For the last 15 years, we have all been indebted to Perry Minas for running AVMNews. He’s curated the AVM industry’s best articles and shared them via his email newsletter to hundreds of industry insiders. This month Perry is retiring, and November 2016 will be his last issue of AVMNews – at least his last as a solo performer. Picking up in 2017, AVMetrics will take over the heavy lifting of compiling and distributing AVMNews, but Perry will stay involved, overseeing his creation.
AVMetrics is proud to continue the tradition of AVMNews, and we plan to take this opportunity to ask readers for their suggestions. Some early suggestions are more articles on
Interviews with AVM builders
Appraisers use of AVMs
How customers are using AVMs.
We welcome your comments and suggestions. Anyone who would like to receive the compilation of articles six times a year can subscribe to AVMNews for free via the following link: AVMNews Subscription.
This newsletter is intended to be a compilation of interesting and noteworthy articles, news items and press releases that are relevant to the AVM industry. The opinions and positions presented herein are those of the authors and are not necessarily shared by AVMetrics, its employees, principles or agents. Unless specifically stated otherwise within an article or advertisement, AVMetrics does not endorse any opinions, positions, products or services published in AVMNews.
There is a lot of controversy about appraisals and Appraisers these days, and the FFIEC proposed rule change – increasing the de minimis threshold to $500,000 – allowing for an appraisal exemption and the use of an evaluation in lieu of an appraisal – has sparked anxiety in the world of collateral risk. Our colleagues at the Collateral Risk Network (CRN) expressed their opposition to the proposal. Not surprisingly for a group of its size, there are diverse opinions at the individual membership level of the group. Our opinion is that the change – far from being the catastrophe imagined – will in fact have some important benefits.
A Place for De Minimis
While the CRN and certain appraiser blogs expressed skepticism – to put it mildly – we believe that there is a place for an appropriate de minimis level, even the $500,000 level now being considered. On low risk transactions, evaluations (as opposed to full appraisals) can be appropriate and even beneficial for risk management of the overall lending system.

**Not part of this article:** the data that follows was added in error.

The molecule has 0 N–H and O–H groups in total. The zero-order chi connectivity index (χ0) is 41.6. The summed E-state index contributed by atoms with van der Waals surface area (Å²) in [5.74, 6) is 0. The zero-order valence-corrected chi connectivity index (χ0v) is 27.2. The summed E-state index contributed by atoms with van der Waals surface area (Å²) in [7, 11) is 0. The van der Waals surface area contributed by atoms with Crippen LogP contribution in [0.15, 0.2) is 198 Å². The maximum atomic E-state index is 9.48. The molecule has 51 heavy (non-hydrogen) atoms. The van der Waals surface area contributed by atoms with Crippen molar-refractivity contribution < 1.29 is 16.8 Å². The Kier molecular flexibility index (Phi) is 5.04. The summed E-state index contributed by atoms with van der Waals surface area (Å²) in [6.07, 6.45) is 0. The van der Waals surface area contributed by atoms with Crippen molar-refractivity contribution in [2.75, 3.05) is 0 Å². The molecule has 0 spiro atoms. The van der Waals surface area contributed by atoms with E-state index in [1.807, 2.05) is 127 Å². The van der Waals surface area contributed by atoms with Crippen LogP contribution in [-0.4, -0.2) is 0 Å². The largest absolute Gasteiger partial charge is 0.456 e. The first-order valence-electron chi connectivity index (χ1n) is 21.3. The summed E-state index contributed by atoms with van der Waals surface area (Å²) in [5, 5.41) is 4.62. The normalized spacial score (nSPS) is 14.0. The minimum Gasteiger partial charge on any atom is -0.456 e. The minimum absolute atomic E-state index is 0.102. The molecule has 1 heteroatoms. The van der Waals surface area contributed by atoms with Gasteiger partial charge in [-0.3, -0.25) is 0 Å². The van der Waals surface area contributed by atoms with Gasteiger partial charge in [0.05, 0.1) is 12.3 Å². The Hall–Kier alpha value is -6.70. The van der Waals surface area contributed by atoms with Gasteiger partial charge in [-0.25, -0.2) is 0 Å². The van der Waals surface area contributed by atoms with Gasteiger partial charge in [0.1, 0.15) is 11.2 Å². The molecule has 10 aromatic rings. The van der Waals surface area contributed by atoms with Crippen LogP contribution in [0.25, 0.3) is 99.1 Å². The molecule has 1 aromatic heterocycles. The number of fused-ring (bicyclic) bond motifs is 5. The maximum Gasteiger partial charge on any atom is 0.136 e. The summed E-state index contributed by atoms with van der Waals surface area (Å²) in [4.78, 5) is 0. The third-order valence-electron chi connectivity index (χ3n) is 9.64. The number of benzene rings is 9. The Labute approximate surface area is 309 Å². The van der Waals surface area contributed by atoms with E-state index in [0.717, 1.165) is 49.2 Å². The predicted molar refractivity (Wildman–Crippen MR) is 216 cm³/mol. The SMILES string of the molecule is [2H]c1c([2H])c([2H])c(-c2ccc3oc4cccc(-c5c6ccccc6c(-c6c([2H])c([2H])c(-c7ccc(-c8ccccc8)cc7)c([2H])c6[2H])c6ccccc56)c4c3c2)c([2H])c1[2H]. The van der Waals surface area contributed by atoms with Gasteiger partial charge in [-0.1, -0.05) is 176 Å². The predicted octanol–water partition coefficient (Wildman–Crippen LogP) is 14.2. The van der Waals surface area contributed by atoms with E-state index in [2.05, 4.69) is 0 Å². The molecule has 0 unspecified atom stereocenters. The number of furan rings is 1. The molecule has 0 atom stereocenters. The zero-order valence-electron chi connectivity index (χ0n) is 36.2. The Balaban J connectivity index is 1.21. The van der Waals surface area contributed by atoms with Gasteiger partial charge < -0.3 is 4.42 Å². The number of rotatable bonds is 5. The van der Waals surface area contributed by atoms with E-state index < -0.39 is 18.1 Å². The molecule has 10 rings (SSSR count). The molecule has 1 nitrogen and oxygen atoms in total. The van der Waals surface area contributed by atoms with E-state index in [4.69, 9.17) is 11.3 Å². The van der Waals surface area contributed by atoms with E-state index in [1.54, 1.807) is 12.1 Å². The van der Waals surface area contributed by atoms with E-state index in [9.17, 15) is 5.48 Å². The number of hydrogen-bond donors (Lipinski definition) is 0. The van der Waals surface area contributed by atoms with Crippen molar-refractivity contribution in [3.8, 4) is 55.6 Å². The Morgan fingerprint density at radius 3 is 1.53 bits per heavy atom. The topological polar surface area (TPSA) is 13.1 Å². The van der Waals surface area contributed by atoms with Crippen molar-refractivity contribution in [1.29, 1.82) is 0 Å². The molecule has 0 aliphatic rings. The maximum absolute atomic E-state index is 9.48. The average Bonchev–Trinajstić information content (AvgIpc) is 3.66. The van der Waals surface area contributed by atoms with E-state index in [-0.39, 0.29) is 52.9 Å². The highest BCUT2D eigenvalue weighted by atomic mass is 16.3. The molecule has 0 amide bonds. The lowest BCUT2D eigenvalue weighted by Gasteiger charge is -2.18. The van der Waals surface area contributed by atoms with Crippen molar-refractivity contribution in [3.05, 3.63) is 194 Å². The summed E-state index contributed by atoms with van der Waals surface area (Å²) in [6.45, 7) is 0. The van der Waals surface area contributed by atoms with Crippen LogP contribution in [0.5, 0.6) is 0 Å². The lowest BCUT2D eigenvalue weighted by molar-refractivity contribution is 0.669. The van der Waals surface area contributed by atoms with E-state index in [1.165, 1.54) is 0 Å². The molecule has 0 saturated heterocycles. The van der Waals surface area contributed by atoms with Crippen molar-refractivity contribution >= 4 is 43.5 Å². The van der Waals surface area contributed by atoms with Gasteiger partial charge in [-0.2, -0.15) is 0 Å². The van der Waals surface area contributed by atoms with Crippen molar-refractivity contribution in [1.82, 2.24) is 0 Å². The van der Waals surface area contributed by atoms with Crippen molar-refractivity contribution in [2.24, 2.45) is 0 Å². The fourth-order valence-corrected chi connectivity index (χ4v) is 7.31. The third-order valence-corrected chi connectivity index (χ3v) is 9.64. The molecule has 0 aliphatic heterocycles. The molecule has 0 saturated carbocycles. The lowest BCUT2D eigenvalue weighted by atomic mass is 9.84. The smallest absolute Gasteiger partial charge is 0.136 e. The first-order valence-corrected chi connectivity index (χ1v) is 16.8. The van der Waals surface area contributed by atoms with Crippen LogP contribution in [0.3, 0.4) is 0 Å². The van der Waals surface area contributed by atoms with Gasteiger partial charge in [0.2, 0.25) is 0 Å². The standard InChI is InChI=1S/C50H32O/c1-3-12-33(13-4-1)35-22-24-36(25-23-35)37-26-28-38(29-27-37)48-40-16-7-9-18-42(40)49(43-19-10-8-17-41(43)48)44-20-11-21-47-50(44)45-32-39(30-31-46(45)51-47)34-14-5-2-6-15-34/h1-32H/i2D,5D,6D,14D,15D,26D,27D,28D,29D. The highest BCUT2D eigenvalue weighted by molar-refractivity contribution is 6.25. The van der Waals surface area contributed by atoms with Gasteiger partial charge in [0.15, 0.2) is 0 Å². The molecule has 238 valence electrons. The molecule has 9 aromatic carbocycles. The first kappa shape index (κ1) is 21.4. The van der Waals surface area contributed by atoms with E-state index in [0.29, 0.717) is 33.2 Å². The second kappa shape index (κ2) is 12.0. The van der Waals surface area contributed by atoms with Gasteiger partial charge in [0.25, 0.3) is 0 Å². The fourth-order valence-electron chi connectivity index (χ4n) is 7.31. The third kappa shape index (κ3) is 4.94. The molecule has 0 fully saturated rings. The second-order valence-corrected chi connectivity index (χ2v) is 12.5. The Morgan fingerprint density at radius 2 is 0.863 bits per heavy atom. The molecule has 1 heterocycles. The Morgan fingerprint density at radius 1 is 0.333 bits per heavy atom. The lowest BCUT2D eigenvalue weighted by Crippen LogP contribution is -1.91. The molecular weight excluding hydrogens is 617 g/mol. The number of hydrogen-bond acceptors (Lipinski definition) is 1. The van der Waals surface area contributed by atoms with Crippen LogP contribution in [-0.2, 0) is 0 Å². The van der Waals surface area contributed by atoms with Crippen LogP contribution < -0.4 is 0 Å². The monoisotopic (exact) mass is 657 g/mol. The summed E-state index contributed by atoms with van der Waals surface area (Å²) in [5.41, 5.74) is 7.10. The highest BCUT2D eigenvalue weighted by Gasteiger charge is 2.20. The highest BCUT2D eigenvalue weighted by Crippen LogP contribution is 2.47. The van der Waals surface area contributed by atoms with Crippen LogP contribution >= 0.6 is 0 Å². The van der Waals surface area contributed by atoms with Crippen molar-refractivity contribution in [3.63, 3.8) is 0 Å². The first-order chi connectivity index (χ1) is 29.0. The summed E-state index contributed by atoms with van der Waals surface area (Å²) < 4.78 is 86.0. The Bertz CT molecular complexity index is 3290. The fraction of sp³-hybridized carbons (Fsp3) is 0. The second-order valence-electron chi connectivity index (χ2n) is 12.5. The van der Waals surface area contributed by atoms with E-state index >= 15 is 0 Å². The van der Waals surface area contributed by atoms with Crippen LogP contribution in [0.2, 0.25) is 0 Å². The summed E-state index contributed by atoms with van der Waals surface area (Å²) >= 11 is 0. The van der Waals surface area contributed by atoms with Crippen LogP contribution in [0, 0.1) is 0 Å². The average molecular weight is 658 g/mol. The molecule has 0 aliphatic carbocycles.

Here’s why. Lending volumes tend to scale up and down faster than the supply of appraisers. As a result, boom cycles in the lending business can place extreme pressure on appraisers. This scenario makes quality control extremely challenging. The option to leverage efficient evaluations on low risk transactions can improve the risk management of the entire system by devoting limited appraisal resources to their highest and best use. In other words, when you place strain on a system, something has to give, and raising the de minimis threshold enables lenders to focus scarce resources on the riskier transactions.
Evaluations and the Credit Crisis
The CRN expressed concern about allowing the mistakes of the recent Credit Crisis to be repeated, and we could not be in more agreement. However, their letter insinuated that evaluations (specifically BPOs and AVMs) were to blame for inflated valuations. Of the vast number and type of quality problems experienced during the credit crisis, evaluations were not a major contributing factor. In fact, we are not aware of any reported cases of AVMs being blamed for the quality problems experienced during the credit crisis.
Appraisals as a Source of Market Analysis
Strangely, the CRN comments suggested that reviewing individual appraisals is an important source of market trend analysis for investors during overheated markets. We find this highly improbable. The typical single-family appraisal may contain microanalysis of neighborhoods or small markets that lenders may find informative, but most Investors already access market and economic trend data via other sources, including their own or 3rd party economic analyses and risk management tools.
Existing Quality Control Infrastructure for Appraisals
The CRN letter makes the case that appraisals benefit from an extensive regulatory framework and quality control infrastructure surrounding their use, making them inherently safer for the industry to rely upon. We note that much of the same quality control infrastructure and practices were in place before the last crisis. Much of that appraisal quality control depends on the same people and practices – e.g., “desk appraisals” performed by other appraisers – making them subject to similar risk factors. In other words, appraisals are not a guarantee against risk. They are simply one tool in the toolbox – an effective and comparatively expensive tool – but they should not be an exclusive tool when evaluations can be effectively employed in lower-risk scenarios. .